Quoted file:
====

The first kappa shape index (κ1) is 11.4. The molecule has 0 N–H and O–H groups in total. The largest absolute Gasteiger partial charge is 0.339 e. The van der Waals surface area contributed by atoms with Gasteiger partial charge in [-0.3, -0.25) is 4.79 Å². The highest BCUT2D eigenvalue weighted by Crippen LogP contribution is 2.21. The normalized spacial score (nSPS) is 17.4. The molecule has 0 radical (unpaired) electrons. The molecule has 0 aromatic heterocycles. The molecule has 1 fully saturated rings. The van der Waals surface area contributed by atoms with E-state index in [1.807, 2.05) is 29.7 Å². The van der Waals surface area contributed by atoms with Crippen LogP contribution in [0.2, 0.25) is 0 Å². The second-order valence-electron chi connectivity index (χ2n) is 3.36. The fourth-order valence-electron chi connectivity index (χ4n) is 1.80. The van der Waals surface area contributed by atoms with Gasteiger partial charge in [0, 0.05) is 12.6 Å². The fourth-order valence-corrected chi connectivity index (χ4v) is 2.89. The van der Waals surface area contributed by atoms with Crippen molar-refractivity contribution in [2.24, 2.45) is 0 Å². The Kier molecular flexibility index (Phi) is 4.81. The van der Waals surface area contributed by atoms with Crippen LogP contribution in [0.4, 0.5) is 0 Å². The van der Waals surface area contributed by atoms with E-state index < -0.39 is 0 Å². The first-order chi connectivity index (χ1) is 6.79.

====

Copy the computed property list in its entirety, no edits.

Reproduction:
The first kappa shape index (κ1) is 11.4. The molecule has 0 N–H and O–H groups in total. The largest absolute Gasteiger partial charge is 0.339 e. The van der Waals surface area contributed by atoms with Gasteiger partial charge in [-0.3, -0.25) is 4.79 Å². The highest BCUT2D eigenvalue weighted by Crippen LogP contribution is 2.21. The normalized spacial score (nSPS) is 17.4. The molecule has 0 radical (unpaired) electrons. The molecule has 0 aromatic heterocycles. The molecule has 1 fully saturated rings. The van der Waals surface area contributed by atoms with E-state index in [1.807, 2.05) is 29.7 Å². The van der Waals surface area contributed by atoms with Crippen LogP contribution in [0.2, 0.25) is 0 Å². The second-order valence-electron chi connectivity index (χ2n) is 3.36. The fourth-order valence-electron chi connectivity index (χ4n) is 1.80. The van der Waals surface area contributed by atoms with Gasteiger partial charge in [0, 0.05) is 12.6 Å². The fourth-order valence-corrected chi connectivity index (χ4v) is 2.89. The van der Waals surface area contributed by atoms with Crippen molar-refractivity contribution in [2.24, 2.45) is 0 Å². The Kier molecular flexibility index (Phi) is 4.81. The van der Waals surface area contributed by atoms with Crippen LogP contribution in [0.4, 0.5) is 0 Å². The van der Waals surface area contributed by atoms with E-state index < -0.39 is 0 Å². The first-order chi connectivity index (χ1) is 6.79.